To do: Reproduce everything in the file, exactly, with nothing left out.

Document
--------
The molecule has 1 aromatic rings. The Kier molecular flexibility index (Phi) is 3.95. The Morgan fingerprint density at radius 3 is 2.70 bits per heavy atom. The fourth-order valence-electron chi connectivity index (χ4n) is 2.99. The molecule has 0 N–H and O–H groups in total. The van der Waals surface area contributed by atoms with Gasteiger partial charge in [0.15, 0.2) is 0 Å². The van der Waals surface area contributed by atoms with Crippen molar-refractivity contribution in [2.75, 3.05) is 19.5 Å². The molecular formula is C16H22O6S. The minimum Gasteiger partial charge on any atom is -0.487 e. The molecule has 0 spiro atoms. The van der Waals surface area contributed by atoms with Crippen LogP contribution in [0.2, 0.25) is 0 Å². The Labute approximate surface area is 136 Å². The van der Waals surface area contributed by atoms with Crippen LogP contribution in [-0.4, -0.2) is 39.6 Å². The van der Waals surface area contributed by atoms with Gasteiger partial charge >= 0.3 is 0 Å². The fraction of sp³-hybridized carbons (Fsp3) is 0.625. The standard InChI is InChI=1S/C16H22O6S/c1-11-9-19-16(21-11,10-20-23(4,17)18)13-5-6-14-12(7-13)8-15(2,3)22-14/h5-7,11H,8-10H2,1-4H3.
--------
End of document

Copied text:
The molecule has 1 aromatic rings. The Kier molecular flexibility index (Phi) is 3.95. The Morgan fingerprint density at radius 3 is 2.70 bits per heavy atom. The fourth-order valence-electron chi connectivity index (χ4n) is 2.99. The molecule has 0 N–H and O–H groups in total. The van der Waals surface area contributed by atoms with Gasteiger partial charge in [0.15, 0.2) is 0 Å². The van der Waals surface area contributed by atoms with Crippen molar-refractivity contribution in [2.75, 3.05) is 19.5 Å². The molecular formula is C16H22O6S. The minimum Gasteiger partial charge on any atom is -0.487 e. The molecule has 0 spiro atoms. The van der Waals surface area contributed by atoms with Crippen LogP contribution in [0.2, 0.25) is 0 Å². The Labute approximate surface area is 136 Å². The van der Waals surface area contributed by atoms with Crippen LogP contribution in [-0.4, -0.2) is 39.6 Å². The van der Waals surface area contributed by atoms with Gasteiger partial charge >= 0.3 is 0 Å². The fraction of sp³-hybridized carbons (Fsp3) is 0.625. The standard InChI is InChI=1S/C16H22O6S/c1-11-9-19-16(21-11,10-20-23(4,17)18)13-5-6-14-12(7-13)8-15(2,3)22-14/h5-7,11H,8-10H2,1-4H3.